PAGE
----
Daniel Hoffmann-Gill said...

Boris is beating this long dead creature to death isn't he?

A dangerous hobby horse indeed.

AdamB said...

Yes it's a long dead hobby horse that he's flogging (as David Cameron might say to him)

Another tom said...

I wonder if the point of the proposals is that they will fail, but the Boris can look like he's doing something about the problem of Heathrow.

As a classical liberal (in his head at least) Boris doesn't really do grand state-backed projects, he certainly wouldn't be able or willing to drive through a complex long-term planning fight against vested interests.

This can be tested: if and when the political losses from 'fighting' for this airport outweigh the gains of placating the Sunday Times' campaign, then the airport plan will fade into obscurity. On my reckoning, we are about one-third through this latter course of action. Expect another few millions more to be wasted on consultants first, however.

ian said...

So if it had come down 800 yards short of an island in the estuary, that would be a good thing?

AdamB said...

Another Tom: I think that's broadly right although I do believe that he does think ththe airport would be a good idea. That this conviction was based on thorough research I doubt. That it was based solely upon reading an article by Kit Malthouse in the Times I do not doubt:

http://twitpic.com/16dvsa

and:

http://www.timesonline.co.uk/tol/comment/columnists/guest_contributors/article2925884.ece

AdamB said...

Ian - Certainly not if it hits this:

http://www.oldsaltblog.com/2009/02/17/the-wreck-of-the-ss-richard-montgomery-a-wwii-time-bomb/

Tom said...

It's a nailed on certainty that more West Londoners have been killed by people driving to Heathrow than have been killed by planes flying into Heathrow, in any case. It's like the bendy bus statistics - total inability to compare risk against common sense.

Rob said...

The whole area of marshland along the Thames estuary is a massively important wetland habitat. Many wetland birds breed here, many more overwinter here from the Arctic and during the migratory period it's a major stop over between the arctic breeding grounds and lower latitudes.

For example, it contains over a quarter of all the UK's avocets (the bird on the RSPB's logo). It's a regular wintering ground for many species of geese, there are some very large heronries in the area, gulls in ridiculous numbers and large numbers of waders which sometimes create enormous flocks. The bird strike risk for the area is rather great as a result. Geese, herons, cormorants, swans and great black backed gulls are all particularly dangerous to aircraft given their mass and they're ubiquitous. The bird strike risk assessment done for the proposed Cliffe airport was fairly damning and I see no reason why it would be any different for an artificial island. The assessment used to be available on the DfT website but it has since been removed/expired. Fortunately I have my own copy and I'd be happy to email it on to anyone if they want it.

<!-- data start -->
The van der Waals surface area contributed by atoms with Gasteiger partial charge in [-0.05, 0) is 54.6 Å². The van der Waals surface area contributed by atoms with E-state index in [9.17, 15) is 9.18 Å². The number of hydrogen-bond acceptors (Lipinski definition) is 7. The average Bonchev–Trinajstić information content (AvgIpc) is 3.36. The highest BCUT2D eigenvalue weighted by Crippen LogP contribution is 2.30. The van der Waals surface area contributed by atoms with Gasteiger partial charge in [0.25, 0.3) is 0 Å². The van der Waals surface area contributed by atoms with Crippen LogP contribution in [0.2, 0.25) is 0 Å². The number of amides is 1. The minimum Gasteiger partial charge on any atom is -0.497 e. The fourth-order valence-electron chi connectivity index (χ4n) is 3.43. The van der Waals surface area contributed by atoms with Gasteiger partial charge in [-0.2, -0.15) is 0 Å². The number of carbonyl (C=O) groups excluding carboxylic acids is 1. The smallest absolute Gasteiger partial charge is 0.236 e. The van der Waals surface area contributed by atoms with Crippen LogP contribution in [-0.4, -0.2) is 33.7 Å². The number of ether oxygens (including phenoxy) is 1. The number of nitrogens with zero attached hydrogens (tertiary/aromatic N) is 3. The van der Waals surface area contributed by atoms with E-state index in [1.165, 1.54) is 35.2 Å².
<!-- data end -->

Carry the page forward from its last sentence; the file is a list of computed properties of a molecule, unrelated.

AdamB said...

Hi Rob. Yes please email it via the link at the top of the page. Cheers.

Anthony@T.mobile.com said...

I remember someone somewhere describing Boris Johnson's Mayoralty as " Delirius and Deluded ", I think that sums up Boris Johnson's Mayoralty accurately without question.

Anthony@T.mobile.com said...

I remember someone somewhere describing Boris Johnson's Mayoralty as " Delirius and Deluded ", I think that sums up Boris Johnson's Mayoralty accurately without question.

Anonymous said...

I know that the rail line to Maplin was going to start at Kings' Cross, and one set of tunnels north of Kings' Cross has been empty since then, but I've never seen information about what the route would have been. Does anybody know?

Guano

prj45 said...

Question by Kit Malthouse "Mr Mayor, would you agree with me that if on 17 January this year BA flight 038 had come down 800 yards short of where it actually crash landed at just over the perimeter of Heathrow we would not actually be arguing about re-siting the airport, we would be discussing where the best place to put it is?"

How about introducing another airport, overcomplicating air traffic over one of the world's largest urban conglomeration, and having TWO planes strike each other whilst flying over it?